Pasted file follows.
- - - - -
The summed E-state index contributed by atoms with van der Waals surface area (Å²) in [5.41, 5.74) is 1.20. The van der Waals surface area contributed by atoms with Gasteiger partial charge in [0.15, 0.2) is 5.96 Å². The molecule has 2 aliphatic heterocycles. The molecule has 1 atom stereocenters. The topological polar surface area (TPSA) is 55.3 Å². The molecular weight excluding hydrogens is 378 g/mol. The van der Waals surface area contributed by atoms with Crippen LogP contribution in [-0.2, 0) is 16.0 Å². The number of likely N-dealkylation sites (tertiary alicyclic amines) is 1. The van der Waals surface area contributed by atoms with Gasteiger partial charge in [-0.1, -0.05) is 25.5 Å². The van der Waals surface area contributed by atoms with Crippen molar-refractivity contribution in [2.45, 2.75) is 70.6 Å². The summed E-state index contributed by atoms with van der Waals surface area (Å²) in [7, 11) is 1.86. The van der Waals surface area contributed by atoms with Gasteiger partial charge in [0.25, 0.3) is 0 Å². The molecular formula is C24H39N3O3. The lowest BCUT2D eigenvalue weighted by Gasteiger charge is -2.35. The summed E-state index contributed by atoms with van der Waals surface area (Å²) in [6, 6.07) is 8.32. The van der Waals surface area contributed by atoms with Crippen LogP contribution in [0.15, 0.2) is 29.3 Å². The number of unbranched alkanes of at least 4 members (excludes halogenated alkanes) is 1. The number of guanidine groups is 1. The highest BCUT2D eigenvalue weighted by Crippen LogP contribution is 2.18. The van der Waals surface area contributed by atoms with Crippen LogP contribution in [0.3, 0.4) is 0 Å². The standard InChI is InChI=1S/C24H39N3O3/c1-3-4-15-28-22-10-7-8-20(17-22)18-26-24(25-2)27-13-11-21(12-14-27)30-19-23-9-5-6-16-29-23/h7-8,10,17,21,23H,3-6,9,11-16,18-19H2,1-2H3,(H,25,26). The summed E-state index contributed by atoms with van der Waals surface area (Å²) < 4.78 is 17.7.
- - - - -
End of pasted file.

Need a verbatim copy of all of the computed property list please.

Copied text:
The summed E-state index contributed by atoms with van der Waals surface area (Å²) in [5.41, 5.74) is 1.20. The van der Waals surface area contributed by atoms with Gasteiger partial charge in [0.15, 0.2) is 5.96 Å². The molecule has 2 aliphatic heterocycles. The molecule has 1 atom stereocenters. The topological polar surface area (TPSA) is 55.3 Å². The molecular weight excluding hydrogens is 378 g/mol. The van der Waals surface area contributed by atoms with Crippen LogP contribution in [-0.2, 0) is 16.0 Å². The number of likely N-dealkylation sites (tertiary alicyclic amines) is 1. The van der Waals surface area contributed by atoms with Gasteiger partial charge in [-0.1, -0.05) is 25.5 Å². The van der Waals surface area contributed by atoms with Crippen molar-refractivity contribution in [2.45, 2.75) is 70.6 Å². The summed E-state index contributed by atoms with van der Waals surface area (Å²) in [7, 11) is 1.86. The van der Waals surface area contributed by atoms with Gasteiger partial charge in [0.25, 0.3) is 0 Å². The molecular formula is C24H39N3O3. The lowest BCUT2D eigenvalue weighted by Gasteiger charge is -2.35. The summed E-state index contributed by atoms with van der Waals surface area (Å²) in [6, 6.07) is 8.32. The van der Waals surface area contributed by atoms with Crippen LogP contribution in [0.15, 0.2) is 29.3 Å². The number of unbranched alkanes of at least 4 members (excludes halogenated alkanes) is 1. The number of guanidine groups is 1. The highest BCUT2D eigenvalue weighted by Crippen LogP contribution is 2.18. The van der Waals surface area contributed by atoms with Crippen LogP contribution in [0.3, 0.4) is 0 Å². The standard InChI is InChI=1S/C24H39N3O3/c1-3-4-15-28-22-10-7-8-20(17-22)18-26-24(25-2)27-13-11-21(12-14-27)30-19-23-9-5-6-16-29-23/h7-8,10,17,21,23H,3-6,9,11-16,18-19H2,1-2H3,(H,25,26). The summed E-state index contributed by atoms with van der Waals surface area (Å²) < 4.78 is 17.7.